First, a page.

The massive diversion of grain to fuel cars has helped drive up food prices, leaving low-income consumers everywhere to suffer some of the most severe food price inflation in history. As of mid-2012, world wheat, corn, and soybean prices were roughly double their historical levels.
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The thin layer of topsoil that covers the earth’s land surface was formed over long stretches of geological time as new soil formation exceeded the natural rate of erosion. Sometime within the last century, soil erosion began to exceed new soil formation. Now, nearly a third of the world’s cropland is losing topsoil faster than new soil is forming, reducing the land’s inherent fertility. Soil that was formed on a geological time scale is being lost on a human time scale.
Throughout most of human existence, population growth has been so slow as to be imperceptible within a single generation. Reaching a global population of 1 billion in 1804 required the entire time since modern humans appeared on the scene. To add the second billion, it took until 1927, just over a century. Thirty-three years later, in 1960, world population reached 3 billion. Then the pace sped up, as we added another billion every 13 years or so until we hit 7 billion in late 2011.
Over the last two months, the price of corn has been climbing. On July 19th, it exceeded $8 per bushel for the first time, taking the world into a new food price terrain. With heat and drought still smothering the Corn Belt, we may well see more all-time highs in coming weeks as the extent of crop damage becomes clearer.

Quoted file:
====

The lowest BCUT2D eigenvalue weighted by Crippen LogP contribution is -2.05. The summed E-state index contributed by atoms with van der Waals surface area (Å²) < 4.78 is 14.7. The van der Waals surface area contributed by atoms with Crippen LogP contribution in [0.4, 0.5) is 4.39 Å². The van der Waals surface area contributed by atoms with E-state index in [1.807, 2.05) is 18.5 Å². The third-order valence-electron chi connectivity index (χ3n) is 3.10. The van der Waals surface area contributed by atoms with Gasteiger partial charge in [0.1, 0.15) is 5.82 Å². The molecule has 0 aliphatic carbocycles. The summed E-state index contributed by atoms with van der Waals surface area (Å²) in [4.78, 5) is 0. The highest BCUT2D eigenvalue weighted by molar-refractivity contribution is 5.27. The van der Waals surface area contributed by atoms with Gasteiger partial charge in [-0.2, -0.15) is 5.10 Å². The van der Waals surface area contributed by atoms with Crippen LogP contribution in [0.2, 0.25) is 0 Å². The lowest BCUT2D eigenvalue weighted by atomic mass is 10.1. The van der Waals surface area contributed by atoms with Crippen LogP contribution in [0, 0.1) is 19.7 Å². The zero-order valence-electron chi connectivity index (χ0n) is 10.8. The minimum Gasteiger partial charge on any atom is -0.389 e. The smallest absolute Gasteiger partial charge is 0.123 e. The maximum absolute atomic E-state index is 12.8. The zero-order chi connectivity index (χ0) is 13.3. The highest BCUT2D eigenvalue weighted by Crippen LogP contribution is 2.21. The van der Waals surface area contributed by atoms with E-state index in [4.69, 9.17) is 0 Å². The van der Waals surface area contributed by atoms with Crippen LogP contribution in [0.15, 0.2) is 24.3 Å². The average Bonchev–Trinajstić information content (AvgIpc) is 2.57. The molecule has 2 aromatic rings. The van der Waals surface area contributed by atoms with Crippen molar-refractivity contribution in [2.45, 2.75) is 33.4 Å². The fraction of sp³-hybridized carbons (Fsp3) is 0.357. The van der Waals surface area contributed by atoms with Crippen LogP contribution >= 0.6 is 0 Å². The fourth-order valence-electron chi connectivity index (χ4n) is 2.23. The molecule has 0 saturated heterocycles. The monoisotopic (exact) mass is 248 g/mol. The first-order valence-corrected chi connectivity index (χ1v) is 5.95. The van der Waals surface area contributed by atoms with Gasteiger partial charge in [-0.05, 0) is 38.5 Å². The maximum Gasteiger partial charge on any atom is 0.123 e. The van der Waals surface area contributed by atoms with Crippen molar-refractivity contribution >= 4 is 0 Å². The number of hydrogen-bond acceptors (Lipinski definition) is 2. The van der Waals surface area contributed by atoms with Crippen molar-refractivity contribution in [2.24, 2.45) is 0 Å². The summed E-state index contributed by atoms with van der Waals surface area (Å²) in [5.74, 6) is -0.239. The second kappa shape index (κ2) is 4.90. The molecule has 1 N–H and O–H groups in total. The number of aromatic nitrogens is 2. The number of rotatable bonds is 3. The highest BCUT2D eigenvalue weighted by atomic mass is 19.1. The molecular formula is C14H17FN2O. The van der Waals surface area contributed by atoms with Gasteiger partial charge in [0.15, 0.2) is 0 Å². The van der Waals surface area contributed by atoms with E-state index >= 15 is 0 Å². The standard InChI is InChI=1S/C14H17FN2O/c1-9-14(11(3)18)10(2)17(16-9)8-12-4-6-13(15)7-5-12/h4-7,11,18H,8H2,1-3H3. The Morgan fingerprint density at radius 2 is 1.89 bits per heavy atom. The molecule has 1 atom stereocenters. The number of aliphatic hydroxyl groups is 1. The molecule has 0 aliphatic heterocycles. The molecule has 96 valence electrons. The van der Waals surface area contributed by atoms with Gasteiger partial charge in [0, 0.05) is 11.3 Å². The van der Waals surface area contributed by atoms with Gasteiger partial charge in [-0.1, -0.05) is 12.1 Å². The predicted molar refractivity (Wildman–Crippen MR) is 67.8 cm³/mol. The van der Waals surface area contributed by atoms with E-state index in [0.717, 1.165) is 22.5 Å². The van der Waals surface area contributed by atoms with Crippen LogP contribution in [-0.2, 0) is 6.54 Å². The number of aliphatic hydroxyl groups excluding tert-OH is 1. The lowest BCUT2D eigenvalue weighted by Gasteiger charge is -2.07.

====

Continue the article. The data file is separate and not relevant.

Protecting the 10 billion acres of remaining forests on earth and replanting many of those already lost are both essential for restoring the earth’s health.
The world was hoping for a good U.S. harvest to replenish dangerously low grain stocks; this is no longer in the cards because of this Summer’s extreme weather. World carryover stocks of grain will fall further at the end of this crop year, making the food situation even more precarious. Food prices, already elevated, will follow the price of corn upward, quite possibly to record highs.
No previous civilization has survived the ongoing destruction of its natural supports. Nor will ours.
By Lester R. Brown Between 2007 and 2011, carbon emissions from coal use in the United States dropped 10 percent. During the same period, emissions from oil use dropped 11 percent. In contrast, carbon emissions from natural gas use increased by 6 percent. The net effect of these trends was that U.S. carbon emissions dropped […]
We may not need to debate the environmental impact of the Keystone XL pipeline: gas use is declining in the US, and we may simply not need all of that oil from Alberta.
By Lester R. Brown For almost as long as I can remember we have been saying that the United States, with 5 percent of the world’s people, consumes a third or more of the earth’s resources. That was true. It is no longer true. Today China consumes more basic resources than the United States does. […]
By Lester R. Brown In late August 2005, as Hurricane Katrina approached the U.S. Gulf Coast, more than 1 million people were evacuated from New Orleans and the small towns and rural communities along the coast. Once the storm passed, it was assumed that the million or so Katrina evacuees would, as in past cases, […]
By Lester R. Brown At a press conference on July 21, New York City Mayor Michael Bloomberg announced that he was contributing $50 million to the Sierra Club’s Beyond Coal Campaign. Michael Brune, head of the Sierra Club, called it a “game changer”. It is that, but it also could push the United States, and […]
The thin layer of topsoil that covers much of the earth’s land surface is the foundation of civilization. As long as soil erosion on cropland does not exceed new soil formation, all is well. But once it does, it leads to falling soil fertility and eventually to land abandonment. As countries lose their topsoil through […]